Life as we know it

12 October 2013

Although life as we know it gets a lot of flack, I worry that we don't appreciate it enough and are too complacent about losing it.

As our "Spaceship Earth" blazes though cold and barren space, it both sustains and protects us. It's stocked with major but limited supplies of water, food and fuel. Its atmosphere keeps us warm and shielded from the Sun's harmful ultraviolet rays, and its magnetic field shelters us from lethal cosmic rays. Surely any responsible spaceship captain would make it a top priority to safeguard its future existence by avoiding asteroid collisions, on-board explosions, overheating, ultraviolet shield destruction, and premature depletion of supplies? Yet our spaceship crew hasn't made any of these issues a top priority, devoting (by my estimate) less than a millionth of its resources to them. In fact, our spaceship doesn't even have a captain!

Many have blamed this dismal performance on life as we know it, arguing that since our environment is changing, we humans need to change with it: we need to be technologically enhanced, perhaps with smartphones, smart glasses, brain implants, and ultimately by merging with super-intelligent computers. Does the idea of life as we know it getting replaced by more advanced life sound appealing or appalling to you? That probably depends strongly on the circumstances, and in particular on whether you view the future beings as our descendants or our conquerors.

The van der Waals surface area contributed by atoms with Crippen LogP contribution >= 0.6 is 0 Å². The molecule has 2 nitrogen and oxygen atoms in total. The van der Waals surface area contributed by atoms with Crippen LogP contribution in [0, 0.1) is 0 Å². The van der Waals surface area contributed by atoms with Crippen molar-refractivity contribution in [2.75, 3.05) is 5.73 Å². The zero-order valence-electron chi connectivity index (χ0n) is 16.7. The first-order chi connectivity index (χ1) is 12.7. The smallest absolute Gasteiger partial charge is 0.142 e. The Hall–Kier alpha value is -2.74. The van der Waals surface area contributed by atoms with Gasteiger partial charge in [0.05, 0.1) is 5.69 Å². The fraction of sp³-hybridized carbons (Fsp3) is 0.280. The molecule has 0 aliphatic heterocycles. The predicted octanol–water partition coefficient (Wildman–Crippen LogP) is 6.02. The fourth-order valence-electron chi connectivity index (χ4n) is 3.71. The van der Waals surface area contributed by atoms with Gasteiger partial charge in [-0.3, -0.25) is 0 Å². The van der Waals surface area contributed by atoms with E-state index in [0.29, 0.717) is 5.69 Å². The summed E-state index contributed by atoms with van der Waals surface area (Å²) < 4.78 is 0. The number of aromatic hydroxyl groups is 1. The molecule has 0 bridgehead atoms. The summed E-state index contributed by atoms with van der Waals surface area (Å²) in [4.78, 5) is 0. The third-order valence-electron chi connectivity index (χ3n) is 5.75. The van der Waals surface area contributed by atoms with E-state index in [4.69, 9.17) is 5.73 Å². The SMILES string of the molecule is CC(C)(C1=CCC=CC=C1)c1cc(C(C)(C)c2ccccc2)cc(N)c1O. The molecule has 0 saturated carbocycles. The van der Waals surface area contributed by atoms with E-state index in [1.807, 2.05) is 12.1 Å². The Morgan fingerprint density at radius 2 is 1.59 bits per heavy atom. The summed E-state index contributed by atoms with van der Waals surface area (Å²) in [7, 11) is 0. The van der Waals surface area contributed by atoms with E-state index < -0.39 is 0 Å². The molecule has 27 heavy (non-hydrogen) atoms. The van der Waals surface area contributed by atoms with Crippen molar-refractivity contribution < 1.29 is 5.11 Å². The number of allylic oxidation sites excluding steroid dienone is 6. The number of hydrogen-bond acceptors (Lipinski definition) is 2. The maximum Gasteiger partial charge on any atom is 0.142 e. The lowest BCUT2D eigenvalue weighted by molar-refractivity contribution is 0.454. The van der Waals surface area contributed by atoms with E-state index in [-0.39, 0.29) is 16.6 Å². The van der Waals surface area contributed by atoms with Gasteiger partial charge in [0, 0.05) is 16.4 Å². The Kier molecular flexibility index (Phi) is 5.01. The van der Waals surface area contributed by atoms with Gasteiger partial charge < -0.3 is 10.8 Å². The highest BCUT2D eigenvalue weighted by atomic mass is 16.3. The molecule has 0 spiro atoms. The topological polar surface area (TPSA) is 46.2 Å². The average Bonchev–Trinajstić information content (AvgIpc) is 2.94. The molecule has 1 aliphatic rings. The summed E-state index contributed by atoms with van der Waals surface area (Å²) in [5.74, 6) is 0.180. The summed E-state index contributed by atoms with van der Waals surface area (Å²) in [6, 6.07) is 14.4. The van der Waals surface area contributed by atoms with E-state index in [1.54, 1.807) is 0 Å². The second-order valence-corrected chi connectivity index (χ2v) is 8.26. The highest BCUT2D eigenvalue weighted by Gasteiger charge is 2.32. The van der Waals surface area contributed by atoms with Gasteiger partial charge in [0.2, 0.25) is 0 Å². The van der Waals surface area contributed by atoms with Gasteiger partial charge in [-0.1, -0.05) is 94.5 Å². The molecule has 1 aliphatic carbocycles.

If parents have a child who's smarter than them, who learns from them, and then goes out and accomplishes what they could only dream of, they'll probably feel happy and proud even if they know they can't live to see it all. Parents of a highly intelligent mass murderer feel differently. We might feel that we have a similar parent-child relationship with future AIs, regarding them as the heirs of our values. It will therefore make a huge difference whether future advanced life retains our most cherished goals.

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